Fortescue, E. [Teller.] Belstead, L. Mancroft, L.
Gosford, E. Birdwood, L. Milverton, L.
Home, E. Carrington, L. Monk Bretton, L.
Munster, E. Chatfield, L. Salter, L.
Onslow, E. [Teller.] Chesham, L. Sandys, L.
St. Aldwyn, E. Denham, L. Teviot, L.
Dorchester, L. Teynham, L.
Furness, V. Dormer, L. Waleran, L.
Gage, V. Dovercourt, L. Wolverton, L.

Resolved in the negative, and Amendment disagreed to accordingly.

Clause 1 agreed to.

Clause 2 agreed to.

Clause 3 [Release of dwellings falling vacant]:

On Question, Whether Clause 3 shall stand part of the Bill?


I should like to draw your Lordships' attention to subsection (6) of Clause 3, which reads as follows: Before applying for such an authorisation,"— that is, the authorisation to retain a requisitioned dwelling, even though there is no licensee or licence for it— the local authority shall give notice in writing of their intention to do so to the owner of the dwelling; and, if within two weeks beginning with the day on which that notice is given, the owner commences proceedings… and so on. I should like to know whether it is possible for the Minister to require local councils to give this notice in writing in a proper manner. I know of several cases, one of which I will cite—and I am sure many of your Lordships know of others—where the local council's idea of giving notice in writing that they proposed to retain a requisitioned property was to paste a notice on the door of a house, though knowing full well how to get in touch with the owner. In the case I have in mind, the owner was notified by a friend just in time, before the expiry of the two weeks, and he was enabled to take appropriate action. I do not consider that that is a proper manner in which a local authority should notify an owner of requisitioned dwellings. I would ask the Minister, if it is possible for him to do so, to instruct councils to deliver such notices in the same way as summonses are delivered. There must be some form of acknowledgment of receipt of that notice in writing. It should be provided that every reasonable step must be taken by the local authority to trace the owner and that the two weeks should start from the date of the receipt of notice.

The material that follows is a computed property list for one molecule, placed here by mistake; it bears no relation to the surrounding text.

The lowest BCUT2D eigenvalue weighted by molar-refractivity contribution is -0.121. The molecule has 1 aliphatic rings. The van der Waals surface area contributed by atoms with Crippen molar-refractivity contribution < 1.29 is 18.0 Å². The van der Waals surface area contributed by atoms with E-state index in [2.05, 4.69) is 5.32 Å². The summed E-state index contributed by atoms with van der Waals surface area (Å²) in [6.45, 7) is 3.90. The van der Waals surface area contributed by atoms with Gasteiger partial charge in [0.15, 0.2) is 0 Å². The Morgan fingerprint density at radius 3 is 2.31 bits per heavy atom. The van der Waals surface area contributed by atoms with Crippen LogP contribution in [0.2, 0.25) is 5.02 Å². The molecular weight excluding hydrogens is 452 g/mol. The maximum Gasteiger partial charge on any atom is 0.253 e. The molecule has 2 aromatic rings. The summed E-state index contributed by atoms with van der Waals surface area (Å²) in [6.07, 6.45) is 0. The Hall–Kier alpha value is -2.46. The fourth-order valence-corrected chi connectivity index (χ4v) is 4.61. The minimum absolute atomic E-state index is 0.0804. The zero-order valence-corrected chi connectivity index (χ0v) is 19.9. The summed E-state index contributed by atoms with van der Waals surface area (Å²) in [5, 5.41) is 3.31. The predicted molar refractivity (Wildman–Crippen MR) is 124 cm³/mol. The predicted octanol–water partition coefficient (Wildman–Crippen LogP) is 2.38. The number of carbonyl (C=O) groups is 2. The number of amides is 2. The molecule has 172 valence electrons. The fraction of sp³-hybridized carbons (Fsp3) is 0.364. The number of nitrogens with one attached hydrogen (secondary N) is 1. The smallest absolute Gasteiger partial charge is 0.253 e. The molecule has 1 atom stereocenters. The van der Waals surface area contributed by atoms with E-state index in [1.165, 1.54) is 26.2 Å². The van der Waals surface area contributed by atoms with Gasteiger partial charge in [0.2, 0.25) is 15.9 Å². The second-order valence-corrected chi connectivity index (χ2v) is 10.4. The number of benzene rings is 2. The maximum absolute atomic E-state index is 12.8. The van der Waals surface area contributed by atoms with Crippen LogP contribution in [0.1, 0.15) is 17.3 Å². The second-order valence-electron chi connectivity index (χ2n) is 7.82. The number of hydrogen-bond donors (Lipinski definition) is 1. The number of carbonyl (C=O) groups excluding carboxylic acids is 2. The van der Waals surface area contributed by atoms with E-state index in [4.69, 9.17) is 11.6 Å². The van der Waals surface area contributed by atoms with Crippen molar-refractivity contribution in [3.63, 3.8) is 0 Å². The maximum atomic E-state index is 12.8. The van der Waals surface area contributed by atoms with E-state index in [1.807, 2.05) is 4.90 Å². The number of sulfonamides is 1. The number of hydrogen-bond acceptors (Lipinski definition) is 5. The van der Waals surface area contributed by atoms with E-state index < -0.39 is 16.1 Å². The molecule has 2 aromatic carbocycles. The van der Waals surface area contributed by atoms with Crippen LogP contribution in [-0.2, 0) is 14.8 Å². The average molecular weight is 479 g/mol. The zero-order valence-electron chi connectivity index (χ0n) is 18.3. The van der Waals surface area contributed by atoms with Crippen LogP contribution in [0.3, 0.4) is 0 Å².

My Lords, I am glad that the noble Earl has raised this point and I hope I shall be able to give him a satisfactory assurance. It is not the intention of my right honourable friend to allow local authorities to give notice in writing by merely pasting such a notice on the door of requisitioned property. I can give the noble Lord a guarantee that what will happen is this: the two weeks' notice will be given in writing by the local authority to the owner if his identity is known. If the identity of the owner of requisitioned premises is not known, the notice will be given to his representative who is now receiving the compensation rent—that is to say, in all probability, to the solicitors or house agents acting on behalf of the owner. They will receive such notification from the local authority in writing, and it will be their responsibility, as representing the owner of the requisitioned property, to inform the owner of the intentions of the local authority.


I thank the noble Earl for his reply.

Clause 3 agreed to.

Remaining clauses agreed to.

House resumed: Bill reported without amendment.

Then, Standing Order No. 41 having been suspended (pursuant to the Resolution of April 20), Bill read 3a, and passed.